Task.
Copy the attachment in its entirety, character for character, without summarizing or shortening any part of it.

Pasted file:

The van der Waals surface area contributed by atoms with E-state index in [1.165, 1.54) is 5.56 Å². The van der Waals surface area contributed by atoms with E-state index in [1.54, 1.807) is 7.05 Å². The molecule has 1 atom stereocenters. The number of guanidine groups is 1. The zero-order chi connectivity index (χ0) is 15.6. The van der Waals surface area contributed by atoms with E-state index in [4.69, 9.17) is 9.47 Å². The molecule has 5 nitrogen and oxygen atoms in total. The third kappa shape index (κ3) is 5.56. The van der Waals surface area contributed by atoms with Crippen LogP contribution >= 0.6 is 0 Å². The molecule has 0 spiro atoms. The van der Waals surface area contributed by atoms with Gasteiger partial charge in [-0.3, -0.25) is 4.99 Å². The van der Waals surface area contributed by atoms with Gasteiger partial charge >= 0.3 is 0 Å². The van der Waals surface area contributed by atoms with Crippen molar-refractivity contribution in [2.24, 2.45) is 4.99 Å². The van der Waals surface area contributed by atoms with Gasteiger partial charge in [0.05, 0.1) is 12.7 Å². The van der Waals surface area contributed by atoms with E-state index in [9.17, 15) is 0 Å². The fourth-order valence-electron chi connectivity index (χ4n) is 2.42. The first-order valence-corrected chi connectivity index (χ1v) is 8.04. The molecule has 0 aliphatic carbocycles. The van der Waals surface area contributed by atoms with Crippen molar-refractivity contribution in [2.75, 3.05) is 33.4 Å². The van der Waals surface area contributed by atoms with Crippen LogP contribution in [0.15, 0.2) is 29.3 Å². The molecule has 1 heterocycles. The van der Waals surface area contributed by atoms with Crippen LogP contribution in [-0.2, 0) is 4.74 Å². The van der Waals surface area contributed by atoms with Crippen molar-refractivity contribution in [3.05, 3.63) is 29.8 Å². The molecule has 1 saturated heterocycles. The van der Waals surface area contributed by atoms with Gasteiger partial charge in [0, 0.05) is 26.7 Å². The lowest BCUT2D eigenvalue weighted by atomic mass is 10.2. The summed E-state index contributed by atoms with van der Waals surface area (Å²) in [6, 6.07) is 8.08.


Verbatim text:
The van der Waals surface area contributed by atoms with E-state index in [1.165, 1.54) is 5.56 Å². The van der Waals surface area contributed by atoms with E-state index in [1.54, 1.807) is 7.05 Å². The molecule has 1 atom stereocenters. The number of guanidine groups is 1. The zero-order chi connectivity index (χ0) is 15.6. The van der Waals surface area contributed by atoms with E-state index in [4.69, 9.17) is 9.47 Å². The molecule has 5 nitrogen and oxygen atoms in total. The third kappa shape index (κ3) is 5.56. The van der Waals surface area contributed by atoms with Crippen LogP contribution >= 0.6 is 0 Å². The molecule has 0 spiro atoms. The van der Waals surface area contributed by atoms with Gasteiger partial charge in [-0.3, -0.25) is 4.99 Å². The van der Waals surface area contributed by atoms with Gasteiger partial charge >= 0.3 is 0 Å². The van der Waals surface area contributed by atoms with Crippen molar-refractivity contribution in [2.24, 2.45) is 4.99 Å². The van der Waals surface area contributed by atoms with Gasteiger partial charge in [0.05, 0.1) is 12.7 Å². The van der Waals surface area contributed by atoms with E-state index in [9.17, 15) is 0 Å². The fourth-order valence-electron chi connectivity index (χ4n) is 2.42. The first-order valence-corrected chi connectivity index (χ1v) is 8.04. The molecule has 0 aliphatic carbocycles. The van der Waals surface area contributed by atoms with Crippen molar-refractivity contribution in [2.75, 3.05) is 33.4 Å². The van der Waals surface area contributed by atoms with Crippen LogP contribution in [0.15, 0.2) is 29.3 Å². The molecule has 1 heterocycles. The van der Waals surface area contributed by atoms with Crippen LogP contribution in [-0.2, 0) is 4.74 Å². The van der Waals surface area contributed by atoms with Crippen molar-refractivity contribution in [3.05, 3.63) is 29.8 Å². The molecule has 1 saturated heterocycles. The van der Waals surface area contributed by atoms with Gasteiger partial charge in [0, 0.05) is 26.7 Å². The lowest BCUT2D eigenvalue weighted by atomic mass is 10.2. The summed E-state index contributed by atoms with van der Waals surface area (Å²) in [6, 6.07) is 8.08.